There is no such thing as an easy path to the Final Four in the NCAA tournament. Anything can and will happen in a single-elimination format, with UMBC’s win over Virginia as a No. 16 seed three years ago standing as the ultimate proof of concept. If a team lets its guard down even for a few minutes in March Madness, it can be the difference between a deep run and an early exit.
If cakewalks through the bracket don’t exist in March, a treacherous path certainly does. This year there’s no doubt the hardest road through the bracket will happen in the Midwest region.
The Illinois Fighting Illini anchor the region as the No. 1 seed. The Illini are worthy of top billing with an elite one-two punch in guard Ayo Dosunmu and center Kofi Cockburn surrounded by a strong group of shooters and defenders. Illinois certainly has the talent to win the regional, but their outlook through the bracket is full of potential pitfalls.
Here’s why the Midwest is the toughest region this year.
Loyola-Chicago has a historically strong resume for a No. 8 seed
We’ll stop short of saying Loyola-Chicago is the best No. 8 seed in recent memory because the 2014 Kentucky team led by Julius Randle was the preseason No. 1 in the polls and made it all the way to the national championship game. With that said, Loyola had a strong case to be seeded significantly higher in the bracket.
The Ramblers are the No. 9 team in the entire country according to KenPom’s efficiency rankings and the No. 10 team in the country by the NET rankings. Loyola will enter the tournament with the No. 1 defense in the country, currently sitting a tenth of a point better than No. 2 seed Alabama on that side of the floor. Senior center Cameron Krutwig, who started as a freshman on Loyola’s Final Four team in 2018, is currently No. 4 in KenPom’s player of the year standings, and places in the top-10 nationally in all-in-one impact stats PER and BPM.
We saw head coach Porter Moser lead Loyola to the Final Four just a few years ago, and there’s no doubt that this team has an even better regular season resume. The MVC didn’t give Loyola enough chances at quality wins to be a top-four seed — they’re 6-4 against Quad 1 and Quad 2 opponents, and 16-0 against everyone else — but this team feels like it should have been a No. 6 seed at the least rather than an eight.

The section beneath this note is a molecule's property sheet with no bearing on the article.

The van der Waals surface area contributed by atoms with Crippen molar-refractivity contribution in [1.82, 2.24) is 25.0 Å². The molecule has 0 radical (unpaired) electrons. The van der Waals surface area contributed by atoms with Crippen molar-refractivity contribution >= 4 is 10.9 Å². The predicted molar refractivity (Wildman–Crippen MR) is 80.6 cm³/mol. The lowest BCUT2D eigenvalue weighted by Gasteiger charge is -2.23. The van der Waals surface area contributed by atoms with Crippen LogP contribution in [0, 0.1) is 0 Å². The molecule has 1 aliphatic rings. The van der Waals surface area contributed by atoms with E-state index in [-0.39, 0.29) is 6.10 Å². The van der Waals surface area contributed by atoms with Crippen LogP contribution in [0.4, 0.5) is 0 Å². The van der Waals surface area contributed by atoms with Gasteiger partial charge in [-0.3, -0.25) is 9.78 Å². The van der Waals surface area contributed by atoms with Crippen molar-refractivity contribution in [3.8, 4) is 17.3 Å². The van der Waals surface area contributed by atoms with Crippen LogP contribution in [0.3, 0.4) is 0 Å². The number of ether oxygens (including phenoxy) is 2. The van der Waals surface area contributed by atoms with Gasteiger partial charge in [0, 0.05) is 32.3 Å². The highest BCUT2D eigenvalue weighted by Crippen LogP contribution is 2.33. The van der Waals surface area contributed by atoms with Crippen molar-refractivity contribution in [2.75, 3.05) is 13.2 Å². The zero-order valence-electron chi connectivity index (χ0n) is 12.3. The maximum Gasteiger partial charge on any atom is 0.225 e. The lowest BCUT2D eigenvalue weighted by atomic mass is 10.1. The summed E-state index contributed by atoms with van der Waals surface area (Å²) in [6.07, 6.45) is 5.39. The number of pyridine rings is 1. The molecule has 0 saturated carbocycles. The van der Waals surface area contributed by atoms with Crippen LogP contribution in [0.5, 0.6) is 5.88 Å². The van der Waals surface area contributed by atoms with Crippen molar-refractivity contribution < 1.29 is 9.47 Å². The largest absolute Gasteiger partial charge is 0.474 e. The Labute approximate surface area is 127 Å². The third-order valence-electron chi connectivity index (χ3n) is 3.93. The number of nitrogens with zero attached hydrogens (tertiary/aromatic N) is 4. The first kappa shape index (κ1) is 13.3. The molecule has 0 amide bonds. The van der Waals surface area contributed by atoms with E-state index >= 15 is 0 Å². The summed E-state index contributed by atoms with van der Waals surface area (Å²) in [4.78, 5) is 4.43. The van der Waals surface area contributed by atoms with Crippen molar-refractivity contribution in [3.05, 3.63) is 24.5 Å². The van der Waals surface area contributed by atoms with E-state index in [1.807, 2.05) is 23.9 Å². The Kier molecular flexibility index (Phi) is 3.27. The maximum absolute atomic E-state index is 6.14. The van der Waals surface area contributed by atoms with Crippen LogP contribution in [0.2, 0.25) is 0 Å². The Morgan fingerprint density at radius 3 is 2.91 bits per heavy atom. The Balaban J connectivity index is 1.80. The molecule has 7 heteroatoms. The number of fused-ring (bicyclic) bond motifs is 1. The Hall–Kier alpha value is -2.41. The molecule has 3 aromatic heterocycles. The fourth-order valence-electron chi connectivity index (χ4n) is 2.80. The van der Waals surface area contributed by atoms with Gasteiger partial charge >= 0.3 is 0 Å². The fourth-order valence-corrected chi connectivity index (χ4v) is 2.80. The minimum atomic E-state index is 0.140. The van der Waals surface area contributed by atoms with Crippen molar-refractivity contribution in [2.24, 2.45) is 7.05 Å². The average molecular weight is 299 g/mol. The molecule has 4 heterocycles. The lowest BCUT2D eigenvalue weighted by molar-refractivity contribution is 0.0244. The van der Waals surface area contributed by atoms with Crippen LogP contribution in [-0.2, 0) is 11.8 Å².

Oklahoma State should be seeded higher than a No. 4
The Cowboys started a little shaky this season, but they closed by winning six of their last seven games in the regular season and then beat No. 1 seed Baylor in the Big 12 tournament semifinals. ESPN expert Joe Lunardi had OK State as a No. 2 seed after the win over the Bears. Should a close loss to a talented Texas team in the title game really mean they fall two lines?
Only Illinois had more Quad 1 wins than Oklahoma State entering the tournament, but that likely won’t make the Illini feel any better about a potential Sweet 16 matchup. Somehow, West Virginia got a higher-seed as a No. 3 even though Oklahoma State beat them twice at the end of the season.
While individual players shouldn’t factor into seeding, it’s worth noting that Cowboys guard Cade Cunningham is the biggest star in college basketball right now. The freshman will be the No. 1 pick in the 2021 NBA Draft and has been a one-man army lately. The Cowboys deserved better.
Tennessee is a dangerous No. 5 seed
The Vols haven’t played up to their potential yet this year, but this is a team that should scare any opponent. Rick Barnes’ team gets it done on the defensive end, entering the tournament with the No. 4 overall defense in the country. The rotation is full of long, athletic defenders who know how to force turnovers and are a terror closing out on shots.
Tennessee just has a lot of talent. There’s three five-star recruits on this roster, and two freshmen — Jaden Springer and Keon Johnson — currently projected as lottery picks in our latest 2021 NBA mock draft. A game with Springer and Johnson vs. Cunningham in round two might be the best prospect matchup of the college basketball season for NBA scouts.
Houston feels due for a run, too
The Cougars are a worthy No. 2 seed and look like they will have a manageable path to the Elite Eight. KenPom currently has Houston as the No. 6 team in the country thanks to the No. 8 overall offense and the No. 16 defense.
Kelvin Sampson’s team has been on fire the last three seasons. In their last tournament appearance, in 2019, the Cougars lost a close game to Tyler Herro and Kentucky in the Sweet 16. Don’t forget about Houston in this region.
Illinois is absolutely good enough to come out of the Midwest anyway
The Illini are legit. Dosunmu might be the best guard in college basketball other than Cunningham. Cockburn just dominated presumptive national player of the year favorite Luka Garza in a head-to-head matchup in the Big Ten tournament. The Illini enter the field with the No. 7 offense and No. 5 defense in America.
If Illinois makes the Final Four, they will have truly earned it. There are no easy games on their road once they get past the No. 16 seed.